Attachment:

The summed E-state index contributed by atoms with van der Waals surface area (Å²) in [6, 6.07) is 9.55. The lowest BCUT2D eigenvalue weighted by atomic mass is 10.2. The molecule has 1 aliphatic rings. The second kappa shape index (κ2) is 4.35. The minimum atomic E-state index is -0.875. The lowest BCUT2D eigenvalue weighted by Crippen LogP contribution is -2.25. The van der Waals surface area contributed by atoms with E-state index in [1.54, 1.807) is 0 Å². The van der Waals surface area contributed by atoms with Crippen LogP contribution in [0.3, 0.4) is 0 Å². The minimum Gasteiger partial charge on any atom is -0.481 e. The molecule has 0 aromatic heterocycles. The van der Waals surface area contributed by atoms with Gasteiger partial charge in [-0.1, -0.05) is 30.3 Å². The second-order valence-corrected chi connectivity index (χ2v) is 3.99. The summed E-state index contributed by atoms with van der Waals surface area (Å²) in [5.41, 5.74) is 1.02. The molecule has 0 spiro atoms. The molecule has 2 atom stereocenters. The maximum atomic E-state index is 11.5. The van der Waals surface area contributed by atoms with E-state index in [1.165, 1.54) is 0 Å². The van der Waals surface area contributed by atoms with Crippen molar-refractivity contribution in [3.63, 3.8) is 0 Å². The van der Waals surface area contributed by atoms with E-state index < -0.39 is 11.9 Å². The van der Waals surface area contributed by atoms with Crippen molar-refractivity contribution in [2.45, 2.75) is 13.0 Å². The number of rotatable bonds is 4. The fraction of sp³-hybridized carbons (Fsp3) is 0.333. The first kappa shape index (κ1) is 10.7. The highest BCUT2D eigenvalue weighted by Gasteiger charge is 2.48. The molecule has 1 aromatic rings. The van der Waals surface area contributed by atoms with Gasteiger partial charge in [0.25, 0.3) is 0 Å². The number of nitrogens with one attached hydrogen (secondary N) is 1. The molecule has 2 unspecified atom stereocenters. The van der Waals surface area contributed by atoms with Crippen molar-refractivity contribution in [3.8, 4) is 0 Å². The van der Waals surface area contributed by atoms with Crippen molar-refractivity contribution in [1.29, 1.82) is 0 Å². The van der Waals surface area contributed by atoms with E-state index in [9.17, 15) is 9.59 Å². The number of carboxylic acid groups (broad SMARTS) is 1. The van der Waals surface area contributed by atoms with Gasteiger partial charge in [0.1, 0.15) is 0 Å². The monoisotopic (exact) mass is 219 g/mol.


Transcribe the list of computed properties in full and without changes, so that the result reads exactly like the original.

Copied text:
The summed E-state index contributed by atoms with van der Waals surface area (Å²) in [6, 6.07) is 9.55. The lowest BCUT2D eigenvalue weighted by atomic mass is 10.2. The molecule has 1 aliphatic rings. The second kappa shape index (κ2) is 4.35. The minimum atomic E-state index is -0.875. The lowest BCUT2D eigenvalue weighted by Crippen LogP contribution is -2.25. The van der Waals surface area contributed by atoms with E-state index in [1.54, 1.807) is 0 Å². The van der Waals surface area contributed by atoms with Crippen LogP contribution in [0.3, 0.4) is 0 Å². The minimum Gasteiger partial charge on any atom is -0.481 e. The molecule has 0 aromatic heterocycles. The van der Waals surface area contributed by atoms with Gasteiger partial charge in [-0.1, -0.05) is 30.3 Å². The second-order valence-corrected chi connectivity index (χ2v) is 3.99. The summed E-state index contributed by atoms with van der Waals surface area (Å²) in [5.41, 5.74) is 1.02. The molecule has 0 spiro atoms. The molecule has 2 atom stereocenters. The maximum atomic E-state index is 11.5. The van der Waals surface area contributed by atoms with E-state index in [1.165, 1.54) is 0 Å². The van der Waals surface area contributed by atoms with Crippen molar-refractivity contribution in [3.63, 3.8) is 0 Å². The van der Waals surface area contributed by atoms with E-state index < -0.39 is 11.9 Å². The van der Waals surface area contributed by atoms with Crippen molar-refractivity contribution in [2.45, 2.75) is 13.0 Å². The number of rotatable bonds is 4. The fraction of sp³-hybridized carbons (Fsp3) is 0.333. The first kappa shape index (κ1) is 10.7. The highest BCUT2D eigenvalue weighted by Gasteiger charge is 2.48. The molecule has 1 aromatic rings. The van der Waals surface area contributed by atoms with Gasteiger partial charge in [0.25, 0.3) is 0 Å². The number of nitrogens with one attached hydrogen (secondary N) is 1. The molecule has 2 unspecified atom stereocenters. The van der Waals surface area contributed by atoms with Crippen molar-refractivity contribution in [3.8, 4) is 0 Å². The van der Waals surface area contributed by atoms with Crippen molar-refractivity contribution in [1.29, 1.82) is 0 Å². The van der Waals surface area contributed by atoms with E-state index in [9.17, 15) is 9.59 Å². The number of carboxylic acid groups (broad SMARTS) is 1. The van der Waals surface area contributed by atoms with Gasteiger partial charge in [0.1, 0.15) is 0 Å². The monoisotopic (exact) mass is 219 g/mol.